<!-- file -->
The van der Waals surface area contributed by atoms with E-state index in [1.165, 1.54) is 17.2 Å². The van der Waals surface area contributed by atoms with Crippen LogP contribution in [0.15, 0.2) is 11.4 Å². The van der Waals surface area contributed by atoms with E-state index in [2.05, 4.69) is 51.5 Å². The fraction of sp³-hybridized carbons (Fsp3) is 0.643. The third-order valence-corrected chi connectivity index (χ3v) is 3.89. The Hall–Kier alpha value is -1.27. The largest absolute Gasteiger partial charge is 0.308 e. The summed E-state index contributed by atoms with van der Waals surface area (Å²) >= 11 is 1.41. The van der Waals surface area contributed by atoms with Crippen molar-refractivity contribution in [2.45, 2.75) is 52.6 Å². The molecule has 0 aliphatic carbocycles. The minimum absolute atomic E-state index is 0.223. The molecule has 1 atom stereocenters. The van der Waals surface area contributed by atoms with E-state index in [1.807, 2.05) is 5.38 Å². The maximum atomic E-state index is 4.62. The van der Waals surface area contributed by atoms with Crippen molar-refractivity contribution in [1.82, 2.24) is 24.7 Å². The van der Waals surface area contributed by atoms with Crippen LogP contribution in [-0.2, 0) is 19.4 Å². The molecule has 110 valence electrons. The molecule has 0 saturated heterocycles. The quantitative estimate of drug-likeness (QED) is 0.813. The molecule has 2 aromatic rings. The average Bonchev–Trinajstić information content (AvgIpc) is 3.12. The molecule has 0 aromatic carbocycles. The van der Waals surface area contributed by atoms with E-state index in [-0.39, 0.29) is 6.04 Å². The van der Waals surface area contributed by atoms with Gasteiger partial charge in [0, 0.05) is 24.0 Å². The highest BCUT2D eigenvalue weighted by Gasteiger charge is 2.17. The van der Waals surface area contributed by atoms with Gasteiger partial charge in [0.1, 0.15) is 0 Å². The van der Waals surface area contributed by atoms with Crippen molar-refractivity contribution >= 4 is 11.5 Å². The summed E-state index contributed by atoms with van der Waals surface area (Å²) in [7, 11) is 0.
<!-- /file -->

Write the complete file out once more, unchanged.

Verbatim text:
The van der Waals surface area contributed by atoms with E-state index in [1.165, 1.54) is 17.2 Å². The van der Waals surface area contributed by atoms with Crippen LogP contribution in [0.15, 0.2) is 11.4 Å². The van der Waals surface area contributed by atoms with E-state index in [2.05, 4.69) is 51.5 Å². The fraction of sp³-hybridized carbons (Fsp3) is 0.643. The third-order valence-corrected chi connectivity index (χ3v) is 3.89. The Hall–Kier alpha value is -1.27. The largest absolute Gasteiger partial charge is 0.308 e. The summed E-state index contributed by atoms with van der Waals surface area (Å²) >= 11 is 1.41. The van der Waals surface area contributed by atoms with Crippen molar-refractivity contribution in [2.45, 2.75) is 52.6 Å². The molecule has 0 aliphatic carbocycles. The minimum absolute atomic E-state index is 0.223. The molecule has 1 atom stereocenters. The van der Waals surface area contributed by atoms with E-state index in [1.807, 2.05) is 5.38 Å². The maximum atomic E-state index is 4.62. The van der Waals surface area contributed by atoms with Crippen molar-refractivity contribution in [1.82, 2.24) is 24.7 Å². The van der Waals surface area contributed by atoms with Crippen LogP contribution in [-0.2, 0) is 19.4 Å². The molecule has 110 valence electrons. The molecule has 0 saturated heterocycles. The quantitative estimate of drug-likeness (QED) is 0.813. The molecule has 2 aromatic rings. The average Bonchev–Trinajstić information content (AvgIpc) is 3.12. The molecule has 0 aromatic carbocycles. The van der Waals surface area contributed by atoms with E-state index in [-0.39, 0.29) is 6.04 Å². The van der Waals surface area contributed by atoms with Gasteiger partial charge in [0, 0.05) is 24.0 Å². The highest BCUT2D eigenvalue weighted by Gasteiger charge is 2.17. The van der Waals surface area contributed by atoms with Gasteiger partial charge in [0.1, 0.15) is 0 Å². The van der Waals surface area contributed by atoms with Crippen molar-refractivity contribution >= 4 is 11.5 Å². The summed E-state index contributed by atoms with van der Waals surface area (Å²) in [7, 11) is 0.